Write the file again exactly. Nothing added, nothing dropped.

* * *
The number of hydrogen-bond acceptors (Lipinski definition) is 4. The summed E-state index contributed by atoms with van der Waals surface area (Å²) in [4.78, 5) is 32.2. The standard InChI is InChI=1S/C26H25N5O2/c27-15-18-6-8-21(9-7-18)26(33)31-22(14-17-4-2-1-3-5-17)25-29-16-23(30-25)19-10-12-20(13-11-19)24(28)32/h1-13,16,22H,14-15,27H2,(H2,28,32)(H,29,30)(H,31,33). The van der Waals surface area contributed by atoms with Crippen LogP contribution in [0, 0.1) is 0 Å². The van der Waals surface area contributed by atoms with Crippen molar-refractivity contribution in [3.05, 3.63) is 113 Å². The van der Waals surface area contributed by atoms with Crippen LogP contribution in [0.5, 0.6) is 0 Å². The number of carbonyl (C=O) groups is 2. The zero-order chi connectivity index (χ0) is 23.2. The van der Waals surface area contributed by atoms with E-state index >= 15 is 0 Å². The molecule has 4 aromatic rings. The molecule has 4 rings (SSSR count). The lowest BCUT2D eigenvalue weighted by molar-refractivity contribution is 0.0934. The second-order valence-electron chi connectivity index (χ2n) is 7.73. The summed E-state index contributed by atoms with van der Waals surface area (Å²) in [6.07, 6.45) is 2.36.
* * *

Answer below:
The number of hydrogen-bond acceptors (Lipinski definition) is 4. The summed E-state index contributed by atoms with van der Waals surface area (Å²) in [4.78, 5) is 32.2. The standard InChI is InChI=1S/C26H25N5O2/c27-15-18-6-8-21(9-7-18)26(33)31-22(14-17-4-2-1-3-5-17)25-29-16-23(30-25)19-10-12-20(13-11-19)24(28)32/h1-13,16,22H,14-15,27H2,(H2,28,32)(H,29,30)(H,31,33). The van der Waals surface area contributed by atoms with Crippen LogP contribution in [0, 0.1) is 0 Å². The van der Waals surface area contributed by atoms with Crippen molar-refractivity contribution in [3.05, 3.63) is 113 Å². The van der Waals surface area contributed by atoms with Crippen LogP contribution in [0.5, 0.6) is 0 Å². The number of carbonyl (C=O) groups is 2. The zero-order chi connectivity index (χ0) is 23.2. The van der Waals surface area contributed by atoms with E-state index >= 15 is 0 Å². The molecule has 4 aromatic rings. The molecule has 4 rings (SSSR count). The lowest BCUT2D eigenvalue weighted by molar-refractivity contribution is 0.0934. The second-order valence-electron chi connectivity index (χ2n) is 7.73. The summed E-state index contributed by atoms with van der Waals surface area (Å²) in [6.07, 6.45) is 2.36.